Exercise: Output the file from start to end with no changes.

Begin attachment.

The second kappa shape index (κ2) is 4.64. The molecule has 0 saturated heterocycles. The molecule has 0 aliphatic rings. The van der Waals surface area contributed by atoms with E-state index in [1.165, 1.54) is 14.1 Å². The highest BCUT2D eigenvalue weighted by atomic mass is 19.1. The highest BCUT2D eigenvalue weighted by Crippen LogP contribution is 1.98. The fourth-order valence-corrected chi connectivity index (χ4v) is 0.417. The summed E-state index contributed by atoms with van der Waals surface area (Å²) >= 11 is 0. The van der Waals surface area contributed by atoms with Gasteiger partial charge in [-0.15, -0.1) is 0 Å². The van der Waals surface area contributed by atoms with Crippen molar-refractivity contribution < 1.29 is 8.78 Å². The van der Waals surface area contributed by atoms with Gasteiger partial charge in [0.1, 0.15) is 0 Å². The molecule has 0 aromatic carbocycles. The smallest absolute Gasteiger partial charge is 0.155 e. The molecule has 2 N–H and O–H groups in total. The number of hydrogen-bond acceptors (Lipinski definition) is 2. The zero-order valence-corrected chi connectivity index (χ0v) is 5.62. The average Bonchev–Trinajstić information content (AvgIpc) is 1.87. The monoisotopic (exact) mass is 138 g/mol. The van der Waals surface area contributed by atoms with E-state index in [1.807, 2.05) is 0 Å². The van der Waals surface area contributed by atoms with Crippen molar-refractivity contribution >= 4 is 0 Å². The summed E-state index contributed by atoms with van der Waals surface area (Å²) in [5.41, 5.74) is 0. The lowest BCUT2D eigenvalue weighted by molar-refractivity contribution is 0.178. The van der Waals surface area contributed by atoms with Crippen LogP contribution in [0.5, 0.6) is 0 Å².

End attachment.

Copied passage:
The second kappa shape index (κ2) is 4.64. The molecule has 0 saturated heterocycles. The molecule has 0 aliphatic rings. The van der Waals surface area contributed by atoms with E-state index in [1.165, 1.54) is 14.1 Å². The highest BCUT2D eigenvalue weighted by atomic mass is 19.1. The highest BCUT2D eigenvalue weighted by Crippen LogP contribution is 1.98. The fourth-order valence-corrected chi connectivity index (χ4v) is 0.417. The summed E-state index contributed by atoms with van der Waals surface area (Å²) >= 11 is 0. The van der Waals surface area contributed by atoms with Gasteiger partial charge in [-0.15, -0.1) is 0 Å². The van der Waals surface area contributed by atoms with Crippen molar-refractivity contribution < 1.29 is 8.78 Å². The van der Waals surface area contributed by atoms with Gasteiger partial charge in [0.1, 0.15) is 0 Å². The molecule has 0 aromatic carbocycles. The smallest absolute Gasteiger partial charge is 0.155 e. The molecule has 2 N–H and O–H groups in total. The number of hydrogen-bond acceptors (Lipinski definition) is 2. The zero-order valence-corrected chi connectivity index (χ0v) is 5.62. The average Bonchev–Trinajstić information content (AvgIpc) is 1.87. The monoisotopic (exact) mass is 138 g/mol. The van der Waals surface area contributed by atoms with E-state index in [1.807, 2.05) is 0 Å². The van der Waals surface area contributed by atoms with Crippen molar-refractivity contribution >= 4 is 0 Å². The summed E-state index contributed by atoms with van der Waals surface area (Å²) in [5.41, 5.74) is 0. The lowest BCUT2D eigenvalue weighted by molar-refractivity contribution is 0.178. The van der Waals surface area contributed by atoms with Crippen LogP contribution in [0.5, 0.6) is 0 Å².